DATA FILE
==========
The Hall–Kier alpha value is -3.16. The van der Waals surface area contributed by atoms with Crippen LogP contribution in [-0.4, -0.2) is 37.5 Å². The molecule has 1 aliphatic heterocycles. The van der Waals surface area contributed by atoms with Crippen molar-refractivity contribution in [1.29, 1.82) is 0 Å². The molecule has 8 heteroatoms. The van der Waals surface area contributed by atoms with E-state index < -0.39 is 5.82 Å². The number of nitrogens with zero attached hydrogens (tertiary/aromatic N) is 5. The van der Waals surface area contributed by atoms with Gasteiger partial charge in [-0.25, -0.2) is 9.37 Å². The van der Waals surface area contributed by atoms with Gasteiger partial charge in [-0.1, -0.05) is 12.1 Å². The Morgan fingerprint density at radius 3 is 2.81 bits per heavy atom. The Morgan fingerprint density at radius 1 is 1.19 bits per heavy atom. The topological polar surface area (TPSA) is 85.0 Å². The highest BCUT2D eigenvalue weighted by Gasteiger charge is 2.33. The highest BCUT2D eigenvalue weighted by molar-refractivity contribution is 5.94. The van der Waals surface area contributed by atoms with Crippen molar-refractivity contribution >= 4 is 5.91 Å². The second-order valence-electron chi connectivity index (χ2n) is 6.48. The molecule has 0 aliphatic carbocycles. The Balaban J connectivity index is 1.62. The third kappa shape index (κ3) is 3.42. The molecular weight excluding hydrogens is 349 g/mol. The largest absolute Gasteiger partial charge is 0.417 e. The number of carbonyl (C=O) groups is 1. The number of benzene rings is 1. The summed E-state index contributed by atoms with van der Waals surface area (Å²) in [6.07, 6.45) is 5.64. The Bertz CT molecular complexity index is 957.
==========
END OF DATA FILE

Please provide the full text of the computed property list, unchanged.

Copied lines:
The Hall–Kier alpha value is -3.16. The van der Waals surface area contributed by atoms with Crippen LogP contribution in [-0.4, -0.2) is 37.5 Å². The molecule has 1 aliphatic heterocycles. The van der Waals surface area contributed by atoms with Crippen molar-refractivity contribution in [1.29, 1.82) is 0 Å². The molecule has 8 heteroatoms. The van der Waals surface area contributed by atoms with E-state index < -0.39 is 5.82 Å². The number of nitrogens with zero attached hydrogens (tertiary/aromatic N) is 5. The van der Waals surface area contributed by atoms with Gasteiger partial charge in [-0.25, -0.2) is 9.37 Å². The van der Waals surface area contributed by atoms with Gasteiger partial charge in [-0.1, -0.05) is 12.1 Å². The Morgan fingerprint density at radius 3 is 2.81 bits per heavy atom. The Morgan fingerprint density at radius 1 is 1.19 bits per heavy atom. The topological polar surface area (TPSA) is 85.0 Å². The highest BCUT2D eigenvalue weighted by Gasteiger charge is 2.33. The highest BCUT2D eigenvalue weighted by molar-refractivity contribution is 5.94. The van der Waals surface area contributed by atoms with Crippen molar-refractivity contribution >= 4 is 5.91 Å². The second-order valence-electron chi connectivity index (χ2n) is 6.48. The molecule has 0 aliphatic carbocycles. The Balaban J connectivity index is 1.62. The third kappa shape index (κ3) is 3.42. The molecular weight excluding hydrogens is 349 g/mol. The largest absolute Gasteiger partial charge is 0.417 e. The number of carbonyl (C=O) groups is 1. The number of benzene rings is 1. The summed E-state index contributed by atoms with van der Waals surface area (Å²) in [6.07, 6.45) is 5.64. The Bertz CT molecular complexity index is 957.